the clocks of the time were ornate, but it didn't mean they kept good time. They may have been set by 'London time' when first made, but over a few years might have been ten minutes, half an hour or more out of true, and much of that depended on the keeper of the clock keys. Have you ever owned an eight-day clock? if you have, you will know that in the last 24-36 hours of its cycle, it will run slow, and indeed if you let it run right down you can hear the slowness in the striking mechanism which sounds very weary. It was customary in a well-regulated household to wind the eight-day clock every seven days, on Sunday evening, so that it did not run slow, and so much depended on the regular habits of the winder as well as the accuracy of the clock. The best clock makers boasted that their clocks would only lose or gain five minutes in a year. But if the clock was not regulated very often? then that soon added up. And it depended on being set accurately in the first place. The setting of the clock would generally be done by using the pocket-watch of the master of the house, which might, or might not, be to Greenwich standard. And again, depending on the accuracy of that timepiece and the habits of a household, might depend on how accurate it was. There's an amusing side plot to chase there, in a retired admiral with a high quality watch, which he has normalised yearly at Greenwich, who insists on keeping all his clocks accurate, and whose time is consequently very different to local time as measured by the church clock as the vicar refuses to put it right, as to him it IS right, and the admiral has no right to impose London time on the village.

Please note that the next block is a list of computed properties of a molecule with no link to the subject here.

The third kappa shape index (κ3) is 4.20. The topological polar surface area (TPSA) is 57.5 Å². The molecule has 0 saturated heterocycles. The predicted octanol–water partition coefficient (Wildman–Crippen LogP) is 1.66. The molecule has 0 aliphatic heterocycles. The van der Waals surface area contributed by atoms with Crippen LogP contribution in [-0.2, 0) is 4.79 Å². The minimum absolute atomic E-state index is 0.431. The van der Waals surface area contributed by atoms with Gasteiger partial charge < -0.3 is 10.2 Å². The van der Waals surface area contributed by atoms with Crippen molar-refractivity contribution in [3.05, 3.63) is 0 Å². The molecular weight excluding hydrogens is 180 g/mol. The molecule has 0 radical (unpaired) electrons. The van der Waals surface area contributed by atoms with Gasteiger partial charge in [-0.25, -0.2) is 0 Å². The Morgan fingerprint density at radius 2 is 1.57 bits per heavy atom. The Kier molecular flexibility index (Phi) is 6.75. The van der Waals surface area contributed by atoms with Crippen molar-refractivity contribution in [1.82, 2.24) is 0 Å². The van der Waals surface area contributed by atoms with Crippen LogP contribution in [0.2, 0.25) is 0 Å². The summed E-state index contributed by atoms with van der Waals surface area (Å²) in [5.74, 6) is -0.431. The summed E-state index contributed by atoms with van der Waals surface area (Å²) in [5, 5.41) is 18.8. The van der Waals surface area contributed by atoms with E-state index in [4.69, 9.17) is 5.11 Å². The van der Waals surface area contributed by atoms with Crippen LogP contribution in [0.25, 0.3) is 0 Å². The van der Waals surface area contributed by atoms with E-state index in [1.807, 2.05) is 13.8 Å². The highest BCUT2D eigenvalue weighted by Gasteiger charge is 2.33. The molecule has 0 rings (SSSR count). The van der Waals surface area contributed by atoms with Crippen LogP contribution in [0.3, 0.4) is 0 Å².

haha I agree, it isn't going to necessarily work. I really don't know, as I said, I am sceptical.

    ReplyDelete